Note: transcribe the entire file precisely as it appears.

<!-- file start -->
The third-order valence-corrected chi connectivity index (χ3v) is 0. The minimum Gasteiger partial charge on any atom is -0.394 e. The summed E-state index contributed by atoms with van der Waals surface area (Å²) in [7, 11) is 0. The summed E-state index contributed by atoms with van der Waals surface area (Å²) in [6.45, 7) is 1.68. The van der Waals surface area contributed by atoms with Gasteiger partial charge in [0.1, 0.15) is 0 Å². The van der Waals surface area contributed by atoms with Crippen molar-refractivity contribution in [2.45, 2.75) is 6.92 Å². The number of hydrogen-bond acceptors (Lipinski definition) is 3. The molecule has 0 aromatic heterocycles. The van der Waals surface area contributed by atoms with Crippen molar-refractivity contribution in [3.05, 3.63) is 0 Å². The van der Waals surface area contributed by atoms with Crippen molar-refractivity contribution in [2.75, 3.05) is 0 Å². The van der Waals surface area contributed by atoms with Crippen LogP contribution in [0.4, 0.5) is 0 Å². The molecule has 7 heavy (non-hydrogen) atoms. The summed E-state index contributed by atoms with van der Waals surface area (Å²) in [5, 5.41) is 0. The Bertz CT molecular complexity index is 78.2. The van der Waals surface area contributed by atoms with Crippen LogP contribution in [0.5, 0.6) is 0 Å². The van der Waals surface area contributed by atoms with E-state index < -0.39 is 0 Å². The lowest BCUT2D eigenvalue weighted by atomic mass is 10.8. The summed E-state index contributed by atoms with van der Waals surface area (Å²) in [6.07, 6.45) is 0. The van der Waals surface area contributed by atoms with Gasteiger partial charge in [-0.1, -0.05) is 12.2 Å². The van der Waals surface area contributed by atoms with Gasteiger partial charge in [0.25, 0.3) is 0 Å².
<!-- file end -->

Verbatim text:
The third-order valence-corrected chi connectivity index (χ3v) is 0. The minimum Gasteiger partial charge on any atom is -0.394 e. The summed E-state index contributed by atoms with van der Waals surface area (Å²) in [7, 11) is 0. The summed E-state index contributed by atoms with van der Waals surface area (Å²) in [6.45, 7) is 1.68. The van der Waals surface area contributed by atoms with Gasteiger partial charge in [0.1, 0.15) is 0 Å². The van der Waals surface area contributed by atoms with Crippen molar-refractivity contribution in [2.45, 2.75) is 6.92 Å². The number of hydrogen-bond acceptors (Lipinski definition) is 3. The molecule has 0 aromatic heterocycles. The van der Waals surface area contributed by atoms with Crippen molar-refractivity contribution in [3.05, 3.63) is 0 Å². The van der Waals surface area contributed by atoms with Crippen molar-refractivity contribution in [2.75, 3.05) is 0 Å². The van der Waals surface area contributed by atoms with Crippen LogP contribution in [0.4, 0.5) is 0 Å². The molecule has 7 heavy (non-hydrogen) atoms. The summed E-state index contributed by atoms with van der Waals surface area (Å²) in [5, 5.41) is 0. The Bertz CT molecular complexity index is 78.2. The van der Waals surface area contributed by atoms with Crippen LogP contribution in [0.5, 0.6) is 0 Å². The van der Waals surface area contributed by atoms with E-state index < -0.39 is 0 Å². The lowest BCUT2D eigenvalue weighted by atomic mass is 10.8. The summed E-state index contributed by atoms with van der Waals surface area (Å²) in [6.07, 6.45) is 0. The van der Waals surface area contributed by atoms with Gasteiger partial charge in [-0.1, -0.05) is 12.2 Å². The van der Waals surface area contributed by atoms with Gasteiger partial charge in [0.25, 0.3) is 0 Å².